But a bad golf day is just that – a bad golf day. You’ll be better next time. Even if you’re in the middle of a competition, there are positive steps you can take to improve the situation.
Adding more stress to your game by being over-critical and trying harder to correct it will simply reinforce your current behaviour and worsen the situation.
Research by John Toner at University College, Dublin, found that when golfers feel under pressure and focus more on their technique, they actually make matters worse. He found those who place their attention away from their technique often get better results. This could include thinking about the hole or a part of the green, as long as they didn’t concentrate on their technique.
So, what can you do to change your current fortune? Here are a few tips. Some may sound like the last thing you should be thinking but, remember, if banging your head against a brick wall isn’t working, don’t bang it any harder!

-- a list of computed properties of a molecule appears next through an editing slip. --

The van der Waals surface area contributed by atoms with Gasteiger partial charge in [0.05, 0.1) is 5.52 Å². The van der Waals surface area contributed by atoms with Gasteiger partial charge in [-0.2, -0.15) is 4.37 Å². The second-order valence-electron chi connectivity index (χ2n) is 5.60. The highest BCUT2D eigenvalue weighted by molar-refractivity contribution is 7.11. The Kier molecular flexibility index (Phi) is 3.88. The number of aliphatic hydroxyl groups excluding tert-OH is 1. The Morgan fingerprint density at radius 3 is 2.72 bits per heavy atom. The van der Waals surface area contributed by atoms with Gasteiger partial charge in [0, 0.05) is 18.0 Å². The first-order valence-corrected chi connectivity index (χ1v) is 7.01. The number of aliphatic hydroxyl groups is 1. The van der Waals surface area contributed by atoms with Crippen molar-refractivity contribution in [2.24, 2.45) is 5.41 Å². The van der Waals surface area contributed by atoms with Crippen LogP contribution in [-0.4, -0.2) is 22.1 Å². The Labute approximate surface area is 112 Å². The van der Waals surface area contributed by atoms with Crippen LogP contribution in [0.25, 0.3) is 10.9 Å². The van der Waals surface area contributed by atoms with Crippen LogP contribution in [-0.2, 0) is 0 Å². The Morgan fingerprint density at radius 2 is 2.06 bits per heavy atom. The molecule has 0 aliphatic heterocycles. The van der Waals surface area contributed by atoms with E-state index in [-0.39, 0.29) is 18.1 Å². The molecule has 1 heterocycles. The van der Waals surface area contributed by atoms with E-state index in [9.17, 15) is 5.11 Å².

- Stop caring about how the game is going.
- Don’t try to play correctly – you’ve been doing that already and it’s not working.
- Stop trying so hard – have a passing interest in where you’d like the ball to go and leave it at that.
- Try being amused at your situation.
- Tell yourself you’re going to enjoy the next shot.
- Take in the scenery - would you really want to be anywhere else?
The objective is to break out of the loop you’re stuck in that’s preventing your natural game from flowing. If you can use the odd bad day on the course to discard your pride and try something different, you’ll prevent the blip becoming a dip.